Over on the Drug & Device Law blog, Reed Smith partner Jim Beck applauds the recent decision in Tyree v. Boston Scientific Corp., a case filed in the Southern District of West Virginia. Tyree manages to narrow the scope of the 2007 decision in State ex rel. Johnson & Johnson v. Karl, in which the court stated that the learned intermediary rule did not apply in West Virginia, making it the only U.S. state to reject the rule as a valid defense for manufacturers. In Tyree, the court has ruled that the Karl decision does not apply to medical device manufacturers that never engaged in direct-to-consumer (DTC) advertising. As a result, the learned intermediary rule’s invalidity in West Virginia has now been restricted to cases involving “drug manufacturers that engage in DTC advertising.” Read the full post here.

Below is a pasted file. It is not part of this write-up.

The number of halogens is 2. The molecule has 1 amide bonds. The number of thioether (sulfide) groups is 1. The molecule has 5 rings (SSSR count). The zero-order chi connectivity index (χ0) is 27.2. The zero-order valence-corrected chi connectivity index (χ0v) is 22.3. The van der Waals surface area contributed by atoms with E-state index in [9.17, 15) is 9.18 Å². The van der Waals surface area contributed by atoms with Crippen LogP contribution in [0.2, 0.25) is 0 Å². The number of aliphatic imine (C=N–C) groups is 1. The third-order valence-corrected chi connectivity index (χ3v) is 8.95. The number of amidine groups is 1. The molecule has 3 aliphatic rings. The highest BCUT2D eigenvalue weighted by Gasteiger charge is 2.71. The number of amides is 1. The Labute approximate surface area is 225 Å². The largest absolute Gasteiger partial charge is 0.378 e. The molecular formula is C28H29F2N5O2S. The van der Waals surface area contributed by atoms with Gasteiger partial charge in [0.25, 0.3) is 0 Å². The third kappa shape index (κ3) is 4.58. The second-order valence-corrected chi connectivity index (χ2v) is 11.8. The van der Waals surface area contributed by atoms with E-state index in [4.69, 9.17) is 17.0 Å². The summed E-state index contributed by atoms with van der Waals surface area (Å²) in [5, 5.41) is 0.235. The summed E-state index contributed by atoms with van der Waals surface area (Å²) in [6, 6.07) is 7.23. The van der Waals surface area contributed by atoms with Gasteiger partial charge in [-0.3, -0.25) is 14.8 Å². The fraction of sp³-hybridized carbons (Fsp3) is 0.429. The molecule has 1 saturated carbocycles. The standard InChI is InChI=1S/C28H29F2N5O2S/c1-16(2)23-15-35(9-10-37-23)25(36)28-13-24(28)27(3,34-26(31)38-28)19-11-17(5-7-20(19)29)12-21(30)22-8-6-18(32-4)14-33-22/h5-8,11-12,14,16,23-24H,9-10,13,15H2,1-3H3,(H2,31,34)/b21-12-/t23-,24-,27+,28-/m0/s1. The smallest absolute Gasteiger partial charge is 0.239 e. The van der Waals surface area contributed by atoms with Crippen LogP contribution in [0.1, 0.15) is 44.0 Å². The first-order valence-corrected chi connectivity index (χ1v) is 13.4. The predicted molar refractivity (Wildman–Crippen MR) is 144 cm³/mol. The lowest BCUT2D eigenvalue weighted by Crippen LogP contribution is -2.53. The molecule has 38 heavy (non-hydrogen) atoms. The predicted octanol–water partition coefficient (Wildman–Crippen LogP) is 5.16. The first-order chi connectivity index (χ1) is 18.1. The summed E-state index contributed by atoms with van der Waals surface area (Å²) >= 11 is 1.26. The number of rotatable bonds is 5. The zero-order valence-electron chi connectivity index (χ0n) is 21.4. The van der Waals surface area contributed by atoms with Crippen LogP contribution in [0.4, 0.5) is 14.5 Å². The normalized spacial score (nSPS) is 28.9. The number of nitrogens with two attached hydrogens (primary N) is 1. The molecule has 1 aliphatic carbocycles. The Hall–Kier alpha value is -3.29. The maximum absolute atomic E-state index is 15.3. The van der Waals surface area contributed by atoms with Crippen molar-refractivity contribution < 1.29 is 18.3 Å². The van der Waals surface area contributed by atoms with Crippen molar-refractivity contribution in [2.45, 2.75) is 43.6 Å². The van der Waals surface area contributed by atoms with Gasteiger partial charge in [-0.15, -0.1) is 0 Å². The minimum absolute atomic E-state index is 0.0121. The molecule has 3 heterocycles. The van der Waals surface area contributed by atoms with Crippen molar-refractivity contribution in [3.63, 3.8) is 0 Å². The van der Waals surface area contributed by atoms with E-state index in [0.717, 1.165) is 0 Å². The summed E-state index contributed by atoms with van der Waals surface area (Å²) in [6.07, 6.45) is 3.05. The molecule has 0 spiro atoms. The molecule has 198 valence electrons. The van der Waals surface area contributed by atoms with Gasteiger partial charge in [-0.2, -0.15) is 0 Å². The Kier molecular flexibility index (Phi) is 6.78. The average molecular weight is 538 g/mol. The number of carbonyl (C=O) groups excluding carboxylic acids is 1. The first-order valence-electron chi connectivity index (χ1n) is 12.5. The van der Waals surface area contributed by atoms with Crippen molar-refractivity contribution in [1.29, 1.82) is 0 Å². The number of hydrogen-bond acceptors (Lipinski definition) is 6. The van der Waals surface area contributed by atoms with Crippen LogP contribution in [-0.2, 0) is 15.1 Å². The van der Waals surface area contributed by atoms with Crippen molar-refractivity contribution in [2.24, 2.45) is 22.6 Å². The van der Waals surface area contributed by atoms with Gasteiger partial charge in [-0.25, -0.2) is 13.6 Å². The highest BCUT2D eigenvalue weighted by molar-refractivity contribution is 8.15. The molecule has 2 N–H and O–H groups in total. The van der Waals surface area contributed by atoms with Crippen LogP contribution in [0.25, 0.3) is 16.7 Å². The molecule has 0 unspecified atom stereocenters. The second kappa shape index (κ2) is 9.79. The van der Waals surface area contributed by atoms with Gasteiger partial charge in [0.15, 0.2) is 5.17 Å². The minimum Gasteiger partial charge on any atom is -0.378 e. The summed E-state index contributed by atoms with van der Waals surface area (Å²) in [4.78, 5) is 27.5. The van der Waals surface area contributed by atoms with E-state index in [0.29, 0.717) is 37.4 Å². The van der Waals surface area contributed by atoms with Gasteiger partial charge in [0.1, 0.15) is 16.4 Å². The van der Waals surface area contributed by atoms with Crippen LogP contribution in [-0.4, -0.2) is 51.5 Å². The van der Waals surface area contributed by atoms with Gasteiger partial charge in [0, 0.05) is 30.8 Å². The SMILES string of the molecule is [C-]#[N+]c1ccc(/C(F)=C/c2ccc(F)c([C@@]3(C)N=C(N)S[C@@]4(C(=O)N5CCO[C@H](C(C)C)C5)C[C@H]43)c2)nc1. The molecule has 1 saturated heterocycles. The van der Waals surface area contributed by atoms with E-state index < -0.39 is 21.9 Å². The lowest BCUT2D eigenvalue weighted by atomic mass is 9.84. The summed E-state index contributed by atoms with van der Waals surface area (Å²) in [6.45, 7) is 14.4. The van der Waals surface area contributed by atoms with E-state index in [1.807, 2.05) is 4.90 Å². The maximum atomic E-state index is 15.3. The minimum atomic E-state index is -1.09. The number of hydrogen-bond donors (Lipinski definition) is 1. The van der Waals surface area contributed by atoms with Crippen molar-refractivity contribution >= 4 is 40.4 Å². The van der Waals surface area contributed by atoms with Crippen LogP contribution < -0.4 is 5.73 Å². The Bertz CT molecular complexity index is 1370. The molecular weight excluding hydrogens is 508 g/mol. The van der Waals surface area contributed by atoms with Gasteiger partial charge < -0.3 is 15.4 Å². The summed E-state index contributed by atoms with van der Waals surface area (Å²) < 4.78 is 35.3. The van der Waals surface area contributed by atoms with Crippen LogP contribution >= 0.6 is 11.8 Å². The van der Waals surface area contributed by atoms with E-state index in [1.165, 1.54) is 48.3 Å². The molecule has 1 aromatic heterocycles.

Home Product Liability The Learned Intermediary Rule Scores a Win in West Virginia